Originally aired as a mini-series on German TV, this film has finally become more accessible with Criterion’s release several years ago, in a huge 7 disc set. I have watched it for the first time, after spending the last couple years digging through Fassbinder’s canon of films. I’m actually glad I waited to see this until now, because I feel like I was better able to appreciate the scope and breadth of the film and understand how the themes and design of the work fits with Fassbinder's other works. Based on Alfred Doblin’s novel of the same name, Fassbinder’s film details the troubled life of the hulking man-child Franz Biberkopf (an unforgettable Gunter Lamprecht), from his murder of his girlfriend, to being released from prison, his delving into alcoholism, and troubled relationships with various women, involvement with a group of criminals where he ends up losing his right arm due to an accident. In the film’s final episodes, he finds fleeting love with a beautiful woman he calls Mieze (Barbara Sukowa), but she meets an untimely death, whereupon his despair is unquenchable. In the absolutely outrageous 2-hour epilogue, we see his experiences in a hell-like place, where he is subjected to horrific visions and experiences as one of cinema’s most unrelenting, and unforgettable passages is told.

I’m not so sure that the film could necessarily be considered enjoyable per se. But it’s the sheer weight of the thing and the incredible command of the screen and the material that Fassbinder puts on display that makes it so good. I started out watching episodes rather infrequently, but as I worked my way through, I found it to be more and more compelling and watched with more rapid fervor. What
Fassbinder is able to do with such a long running time is create a literary arc. Rewards for watching this film come from the depth, slowly built throughout the story just as one would find in a great novel, and it really compares very well to literary storytelling, perhaps even more than cinema itself.  If you asked me to pick a few favorite episodes, I would probably choose 7 and 11 as my personal favorites. Episode 7 is filled with some incredible lighting and suspense, and contains some of the best acting in the entire series. Episode 11 remains unforgettable due to the knock-down drag-out fight between Franz and Mieze. This extended moment of conflict and human violence is incredibly troubling, as he nearly kills his love out of jealousy and rage, but simultaneously "loves" her all the same throughout. It is a devastating scene and one of cinema’s most memorable clashes, as they brawl along the floor for what seems like an eternity. Mieze’s screaming pleas at the top of her lungs echo as an expression of life’s pain and misery. It is a moment of pure, agonizing release.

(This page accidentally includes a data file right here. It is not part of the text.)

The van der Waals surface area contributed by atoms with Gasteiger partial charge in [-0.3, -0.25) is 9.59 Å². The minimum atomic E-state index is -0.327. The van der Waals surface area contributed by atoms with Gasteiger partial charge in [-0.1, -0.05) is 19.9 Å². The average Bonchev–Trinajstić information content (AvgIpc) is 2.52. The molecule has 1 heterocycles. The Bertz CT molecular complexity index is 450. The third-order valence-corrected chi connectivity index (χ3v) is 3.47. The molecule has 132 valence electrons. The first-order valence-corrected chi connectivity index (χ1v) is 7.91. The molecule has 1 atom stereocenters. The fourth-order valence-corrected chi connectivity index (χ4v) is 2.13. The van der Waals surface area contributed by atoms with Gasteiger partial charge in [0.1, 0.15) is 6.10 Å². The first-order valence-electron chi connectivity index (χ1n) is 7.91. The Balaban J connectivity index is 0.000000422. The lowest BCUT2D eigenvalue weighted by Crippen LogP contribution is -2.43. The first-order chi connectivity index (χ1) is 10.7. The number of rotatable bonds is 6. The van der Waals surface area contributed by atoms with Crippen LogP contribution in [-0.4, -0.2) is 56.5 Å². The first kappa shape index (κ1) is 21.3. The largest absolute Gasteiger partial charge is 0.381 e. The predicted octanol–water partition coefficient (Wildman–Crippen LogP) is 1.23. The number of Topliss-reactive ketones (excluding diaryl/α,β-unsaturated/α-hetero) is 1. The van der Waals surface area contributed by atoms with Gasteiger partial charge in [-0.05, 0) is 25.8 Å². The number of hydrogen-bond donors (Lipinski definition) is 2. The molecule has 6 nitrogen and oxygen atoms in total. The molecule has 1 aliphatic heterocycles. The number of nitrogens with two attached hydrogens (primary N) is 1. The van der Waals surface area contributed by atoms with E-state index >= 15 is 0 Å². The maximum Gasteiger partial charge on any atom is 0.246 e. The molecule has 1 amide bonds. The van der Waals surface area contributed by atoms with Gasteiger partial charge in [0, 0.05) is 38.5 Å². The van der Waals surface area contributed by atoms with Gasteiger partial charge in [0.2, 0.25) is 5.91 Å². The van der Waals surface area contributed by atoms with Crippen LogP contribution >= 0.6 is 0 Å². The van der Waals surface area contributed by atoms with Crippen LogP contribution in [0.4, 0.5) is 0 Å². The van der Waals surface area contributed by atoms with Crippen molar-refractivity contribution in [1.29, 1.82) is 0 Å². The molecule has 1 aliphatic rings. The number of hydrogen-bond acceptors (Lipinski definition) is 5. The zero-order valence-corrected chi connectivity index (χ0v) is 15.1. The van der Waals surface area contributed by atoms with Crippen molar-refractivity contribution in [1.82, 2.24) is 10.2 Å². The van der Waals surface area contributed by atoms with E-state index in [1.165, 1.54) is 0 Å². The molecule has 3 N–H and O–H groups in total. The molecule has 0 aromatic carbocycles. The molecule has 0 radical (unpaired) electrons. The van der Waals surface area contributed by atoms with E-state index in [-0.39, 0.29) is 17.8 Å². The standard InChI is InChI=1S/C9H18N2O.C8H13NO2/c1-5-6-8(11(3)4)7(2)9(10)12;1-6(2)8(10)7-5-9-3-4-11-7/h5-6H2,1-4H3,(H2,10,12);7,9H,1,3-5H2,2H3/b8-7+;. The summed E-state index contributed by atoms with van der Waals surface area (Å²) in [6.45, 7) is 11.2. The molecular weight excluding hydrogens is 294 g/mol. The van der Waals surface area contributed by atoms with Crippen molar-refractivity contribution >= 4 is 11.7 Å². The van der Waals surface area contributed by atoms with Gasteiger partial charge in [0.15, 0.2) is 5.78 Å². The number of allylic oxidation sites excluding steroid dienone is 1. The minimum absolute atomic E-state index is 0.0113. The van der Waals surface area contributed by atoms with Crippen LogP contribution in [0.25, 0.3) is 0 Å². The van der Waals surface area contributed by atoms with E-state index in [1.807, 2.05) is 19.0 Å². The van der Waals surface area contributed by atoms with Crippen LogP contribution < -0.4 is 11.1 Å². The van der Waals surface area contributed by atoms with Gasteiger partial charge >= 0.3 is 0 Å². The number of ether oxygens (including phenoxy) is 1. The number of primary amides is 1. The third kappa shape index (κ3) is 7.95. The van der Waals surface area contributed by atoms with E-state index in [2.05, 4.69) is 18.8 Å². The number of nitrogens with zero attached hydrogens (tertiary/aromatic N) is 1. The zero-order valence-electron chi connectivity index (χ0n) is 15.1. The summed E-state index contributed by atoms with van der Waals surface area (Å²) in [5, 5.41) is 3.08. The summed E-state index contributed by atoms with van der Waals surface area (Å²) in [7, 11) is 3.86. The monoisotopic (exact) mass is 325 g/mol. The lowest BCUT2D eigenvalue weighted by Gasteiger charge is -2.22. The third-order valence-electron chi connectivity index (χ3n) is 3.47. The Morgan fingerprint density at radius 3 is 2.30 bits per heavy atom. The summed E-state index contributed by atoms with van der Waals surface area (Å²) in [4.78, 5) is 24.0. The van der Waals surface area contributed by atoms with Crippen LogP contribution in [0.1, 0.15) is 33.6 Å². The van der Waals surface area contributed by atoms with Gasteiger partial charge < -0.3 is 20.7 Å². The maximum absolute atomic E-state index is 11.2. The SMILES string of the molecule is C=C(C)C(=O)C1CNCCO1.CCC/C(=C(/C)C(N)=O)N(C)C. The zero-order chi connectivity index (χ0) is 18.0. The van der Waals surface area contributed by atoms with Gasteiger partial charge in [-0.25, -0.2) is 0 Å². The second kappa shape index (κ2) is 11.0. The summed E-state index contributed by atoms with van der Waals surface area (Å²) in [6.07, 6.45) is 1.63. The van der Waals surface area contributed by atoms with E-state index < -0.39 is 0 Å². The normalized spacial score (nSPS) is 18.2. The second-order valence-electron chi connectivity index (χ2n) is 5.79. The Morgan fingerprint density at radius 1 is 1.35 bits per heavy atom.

But that scene is also a microcosm of Fassbinder’s filmmaking. His stuff is often difficult to watch. His approach is often very raw, awkward, and nakedly emotional, leaving one feeling uncomfortable and troubled. At times the film is all of these things: glorious, breathtaking, inspirational, but also annoying, disturbing and exasperating. One cannot sit and watch this film passively. This is a film that will slap you in the face and shake you up repeatedly. And I realize it’s also probably not everyone’s cup of tea.  There is no arguing with the high degree of acting quality on display though, and this film contains a cavalcade of Fassbinder regulars….everyone from Gottfried John, Elisabeth Trissenaar, Brigitte Mira, Volker Spengler, to the absolutely perfect Barbara Sukowa as Mieze and Hanna Schygulla as Eva. Every performance in the film is spot-on and there isn’t a weak link in the bunch for the entire 15 hours. Furthermore, the lighting and cinematography adds emotional and psychological depth. I would also be remiss if I didn't mention the musical score, by Peer Rabin, which is haunting and enigmatic throughout. After hearing so much about this film for several years, I was thinking it would be hard to live up to expectations, but this film surpasses them. It is without a doubt, one of the very best films ever made.